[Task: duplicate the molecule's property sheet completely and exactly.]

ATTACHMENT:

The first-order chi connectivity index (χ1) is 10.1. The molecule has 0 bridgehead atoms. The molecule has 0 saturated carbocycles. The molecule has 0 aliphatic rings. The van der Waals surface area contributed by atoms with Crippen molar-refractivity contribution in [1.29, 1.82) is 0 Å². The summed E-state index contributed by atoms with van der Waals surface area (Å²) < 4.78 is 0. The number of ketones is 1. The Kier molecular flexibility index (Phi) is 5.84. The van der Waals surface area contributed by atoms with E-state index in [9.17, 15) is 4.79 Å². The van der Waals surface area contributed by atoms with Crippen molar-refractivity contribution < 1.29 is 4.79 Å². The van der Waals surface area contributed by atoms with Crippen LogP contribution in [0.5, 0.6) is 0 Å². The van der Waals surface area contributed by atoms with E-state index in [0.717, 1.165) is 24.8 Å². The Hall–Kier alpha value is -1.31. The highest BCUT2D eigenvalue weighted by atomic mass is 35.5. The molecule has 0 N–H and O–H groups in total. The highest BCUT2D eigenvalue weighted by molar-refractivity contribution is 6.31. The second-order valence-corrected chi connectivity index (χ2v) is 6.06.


The first-order chi connectivity index (χ1) is 10.1. The molecule has 0 bridgehead atoms. The molecule has 0 saturated carbocycles. The molecule has 0 aliphatic rings. The van der Waals surface area contributed by atoms with Crippen molar-refractivity contribution in [1.29, 1.82) is 0 Å². The summed E-state index contributed by atoms with van der Waals surface area (Å²) < 4.78 is 0. The number of ketones is 1. The Kier molecular flexibility index (Phi) is 5.84. The van der Waals surface area contributed by atoms with E-state index in [9.17, 15) is 4.79 Å². The van der Waals surface area contributed by atoms with Crippen molar-refractivity contribution < 1.29 is 4.79 Å². The van der Waals surface area contributed by atoms with Crippen LogP contribution in [0.5, 0.6) is 0 Å². The van der Waals surface area contributed by atoms with E-state index in [0.717, 1.165) is 24.8 Å². The Hall–Kier alpha value is -1.31. The highest BCUT2D eigenvalue weighted by atomic mass is 35.5. The molecule has 0 N–H and O–H groups in total. The highest BCUT2D eigenvalue weighted by molar-refractivity contribution is 6.31. The second-order valence-corrected chi connectivity index (χ2v) is 6.06.